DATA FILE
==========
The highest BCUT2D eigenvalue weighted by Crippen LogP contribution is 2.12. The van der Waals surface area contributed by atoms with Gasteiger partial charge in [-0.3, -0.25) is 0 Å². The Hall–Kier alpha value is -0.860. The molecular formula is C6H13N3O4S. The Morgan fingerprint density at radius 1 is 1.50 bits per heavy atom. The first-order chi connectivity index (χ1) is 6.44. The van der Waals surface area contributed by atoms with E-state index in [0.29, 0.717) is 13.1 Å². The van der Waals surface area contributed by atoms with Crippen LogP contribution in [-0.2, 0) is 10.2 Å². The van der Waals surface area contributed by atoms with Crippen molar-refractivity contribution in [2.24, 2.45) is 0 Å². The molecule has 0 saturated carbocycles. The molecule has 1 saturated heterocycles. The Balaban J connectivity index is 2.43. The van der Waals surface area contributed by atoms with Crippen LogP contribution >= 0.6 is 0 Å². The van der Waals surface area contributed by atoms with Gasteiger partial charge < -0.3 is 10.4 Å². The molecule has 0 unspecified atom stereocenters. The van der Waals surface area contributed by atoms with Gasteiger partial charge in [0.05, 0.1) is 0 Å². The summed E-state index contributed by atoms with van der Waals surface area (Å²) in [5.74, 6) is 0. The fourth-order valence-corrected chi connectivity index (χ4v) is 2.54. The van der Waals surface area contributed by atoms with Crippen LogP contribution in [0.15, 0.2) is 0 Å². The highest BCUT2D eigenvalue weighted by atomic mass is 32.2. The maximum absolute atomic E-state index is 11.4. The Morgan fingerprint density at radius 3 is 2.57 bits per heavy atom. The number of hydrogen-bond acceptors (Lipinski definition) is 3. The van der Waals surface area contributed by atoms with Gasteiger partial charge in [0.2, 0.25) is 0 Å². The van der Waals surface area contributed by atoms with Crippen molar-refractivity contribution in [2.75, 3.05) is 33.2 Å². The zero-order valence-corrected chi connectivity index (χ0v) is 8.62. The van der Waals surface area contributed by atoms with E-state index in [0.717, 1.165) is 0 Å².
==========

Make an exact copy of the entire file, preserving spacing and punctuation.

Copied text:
The highest BCUT2D eigenvalue weighted by Crippen LogP contribution is 2.12. The van der Waals surface area contributed by atoms with Gasteiger partial charge in [-0.3, -0.25) is 0 Å². The Hall–Kier alpha value is -0.860. The molecular formula is C6H13N3O4S. The Morgan fingerprint density at radius 1 is 1.50 bits per heavy atom. The first-order chi connectivity index (χ1) is 6.44. The van der Waals surface area contributed by atoms with E-state index in [0.29, 0.717) is 13.1 Å². The van der Waals surface area contributed by atoms with Crippen LogP contribution in [-0.2, 0) is 10.2 Å². The van der Waals surface area contributed by atoms with Crippen molar-refractivity contribution in [2.24, 2.45) is 0 Å². The molecule has 0 saturated carbocycles. The molecule has 1 saturated heterocycles. The Balaban J connectivity index is 2.43. The van der Waals surface area contributed by atoms with Crippen LogP contribution >= 0.6 is 0 Å². The van der Waals surface area contributed by atoms with Gasteiger partial charge < -0.3 is 10.4 Å². The molecule has 0 unspecified atom stereocenters. The van der Waals surface area contributed by atoms with Gasteiger partial charge in [0.05, 0.1) is 0 Å². The summed E-state index contributed by atoms with van der Waals surface area (Å²) in [5.74, 6) is 0. The fourth-order valence-corrected chi connectivity index (χ4v) is 2.54. The van der Waals surface area contributed by atoms with Crippen LogP contribution in [0.15, 0.2) is 0 Å². The highest BCUT2D eigenvalue weighted by atomic mass is 32.2. The maximum absolute atomic E-state index is 11.4. The Morgan fingerprint density at radius 3 is 2.57 bits per heavy atom. The number of hydrogen-bond acceptors (Lipinski definition) is 3. The van der Waals surface area contributed by atoms with Gasteiger partial charge in [0.2, 0.25) is 0 Å². The van der Waals surface area contributed by atoms with Crippen molar-refractivity contribution in [2.75, 3.05) is 33.2 Å². The zero-order valence-corrected chi connectivity index (χ0v) is 8.62. The van der Waals surface area contributed by atoms with E-state index in [0.717, 1.165) is 0 Å².